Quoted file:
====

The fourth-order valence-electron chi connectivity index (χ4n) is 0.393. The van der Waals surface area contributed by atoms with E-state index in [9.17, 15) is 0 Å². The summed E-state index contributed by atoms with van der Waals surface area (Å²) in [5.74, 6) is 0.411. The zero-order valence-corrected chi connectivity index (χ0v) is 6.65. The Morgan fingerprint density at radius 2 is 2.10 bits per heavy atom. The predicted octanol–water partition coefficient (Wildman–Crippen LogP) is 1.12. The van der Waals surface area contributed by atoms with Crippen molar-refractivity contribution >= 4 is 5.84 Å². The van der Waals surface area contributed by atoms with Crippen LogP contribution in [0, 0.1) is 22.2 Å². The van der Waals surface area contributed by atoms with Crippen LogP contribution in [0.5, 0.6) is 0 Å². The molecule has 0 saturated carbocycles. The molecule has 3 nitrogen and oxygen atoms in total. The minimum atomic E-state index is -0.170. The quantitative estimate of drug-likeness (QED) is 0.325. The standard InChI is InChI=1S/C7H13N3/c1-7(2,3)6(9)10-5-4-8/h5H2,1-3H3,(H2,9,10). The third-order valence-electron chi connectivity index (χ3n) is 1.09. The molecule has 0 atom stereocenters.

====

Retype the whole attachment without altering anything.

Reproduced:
The fourth-order valence-electron chi connectivity index (χ4n) is 0.393. The van der Waals surface area contributed by atoms with E-state index in [9.17, 15) is 0 Å². The summed E-state index contributed by atoms with van der Waals surface area (Å²) in [5.74, 6) is 0.411. The zero-order valence-corrected chi connectivity index (χ0v) is 6.65. The Morgan fingerprint density at radius 2 is 2.10 bits per heavy atom. The predicted octanol–water partition coefficient (Wildman–Crippen LogP) is 1.12. The van der Waals surface area contributed by atoms with Crippen molar-refractivity contribution >= 4 is 5.84 Å². The van der Waals surface area contributed by atoms with Crippen LogP contribution in [0, 0.1) is 22.2 Å². The van der Waals surface area contributed by atoms with Crippen LogP contribution in [0.5, 0.6) is 0 Å². The molecule has 0 saturated carbocycles. The molecule has 3 nitrogen and oxygen atoms in total. The minimum atomic E-state index is -0.170. The quantitative estimate of drug-likeness (QED) is 0.325. The standard InChI is InChI=1S/C7H13N3/c1-7(2,3)6(9)10-5-4-8/h5H2,1-3H3,(H2,9,10). The third-order valence-electron chi connectivity index (χ3n) is 1.09. The molecule has 0 atom stereocenters.